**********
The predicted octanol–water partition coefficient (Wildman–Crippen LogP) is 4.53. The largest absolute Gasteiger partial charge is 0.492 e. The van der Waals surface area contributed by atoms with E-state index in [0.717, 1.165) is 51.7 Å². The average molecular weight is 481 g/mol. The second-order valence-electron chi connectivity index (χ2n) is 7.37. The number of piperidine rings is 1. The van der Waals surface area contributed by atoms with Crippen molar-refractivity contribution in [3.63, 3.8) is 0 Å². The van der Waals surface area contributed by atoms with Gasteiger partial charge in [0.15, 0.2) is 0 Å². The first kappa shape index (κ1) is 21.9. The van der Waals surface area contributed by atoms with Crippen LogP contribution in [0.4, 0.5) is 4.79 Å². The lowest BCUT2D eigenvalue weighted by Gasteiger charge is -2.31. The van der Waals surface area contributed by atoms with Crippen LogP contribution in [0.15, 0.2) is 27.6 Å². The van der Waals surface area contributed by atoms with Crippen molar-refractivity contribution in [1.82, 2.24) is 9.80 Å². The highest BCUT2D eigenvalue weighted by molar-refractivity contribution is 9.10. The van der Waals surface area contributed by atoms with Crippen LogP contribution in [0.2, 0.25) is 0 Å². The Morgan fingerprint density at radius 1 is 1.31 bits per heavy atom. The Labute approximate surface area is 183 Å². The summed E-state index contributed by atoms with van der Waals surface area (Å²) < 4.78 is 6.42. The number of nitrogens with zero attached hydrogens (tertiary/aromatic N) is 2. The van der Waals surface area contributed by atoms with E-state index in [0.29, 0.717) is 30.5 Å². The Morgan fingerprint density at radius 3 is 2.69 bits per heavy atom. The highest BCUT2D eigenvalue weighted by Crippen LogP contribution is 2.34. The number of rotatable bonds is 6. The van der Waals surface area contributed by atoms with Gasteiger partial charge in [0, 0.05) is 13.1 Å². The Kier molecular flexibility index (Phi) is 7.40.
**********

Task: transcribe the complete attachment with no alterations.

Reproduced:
The predicted octanol–water partition coefficient (Wildman–Crippen LogP) is 4.53. The largest absolute Gasteiger partial charge is 0.492 e. The van der Waals surface area contributed by atoms with E-state index in [0.717, 1.165) is 51.7 Å². The average molecular weight is 481 g/mol. The second-order valence-electron chi connectivity index (χ2n) is 7.37. The number of piperidine rings is 1. The van der Waals surface area contributed by atoms with Crippen molar-refractivity contribution in [3.63, 3.8) is 0 Å². The van der Waals surface area contributed by atoms with Gasteiger partial charge in [0.15, 0.2) is 0 Å². The first kappa shape index (κ1) is 21.9. The van der Waals surface area contributed by atoms with Crippen LogP contribution in [0.4, 0.5) is 4.79 Å². The lowest BCUT2D eigenvalue weighted by Gasteiger charge is -2.31. The van der Waals surface area contributed by atoms with Crippen LogP contribution in [0.15, 0.2) is 27.6 Å². The van der Waals surface area contributed by atoms with Crippen molar-refractivity contribution in [1.82, 2.24) is 9.80 Å². The highest BCUT2D eigenvalue weighted by molar-refractivity contribution is 9.10. The van der Waals surface area contributed by atoms with Crippen LogP contribution in [0.2, 0.25) is 0 Å². The Morgan fingerprint density at radius 1 is 1.31 bits per heavy atom. The Labute approximate surface area is 183 Å². The summed E-state index contributed by atoms with van der Waals surface area (Å²) < 4.78 is 6.42. The number of nitrogens with zero attached hydrogens (tertiary/aromatic N) is 2. The van der Waals surface area contributed by atoms with E-state index in [0.29, 0.717) is 30.5 Å². The Morgan fingerprint density at radius 3 is 2.69 bits per heavy atom. The highest BCUT2D eigenvalue weighted by Crippen LogP contribution is 2.34. The number of rotatable bonds is 6. The van der Waals surface area contributed by atoms with Gasteiger partial charge in [0, 0.05) is 13.1 Å². The Kier molecular flexibility index (Phi) is 7.40.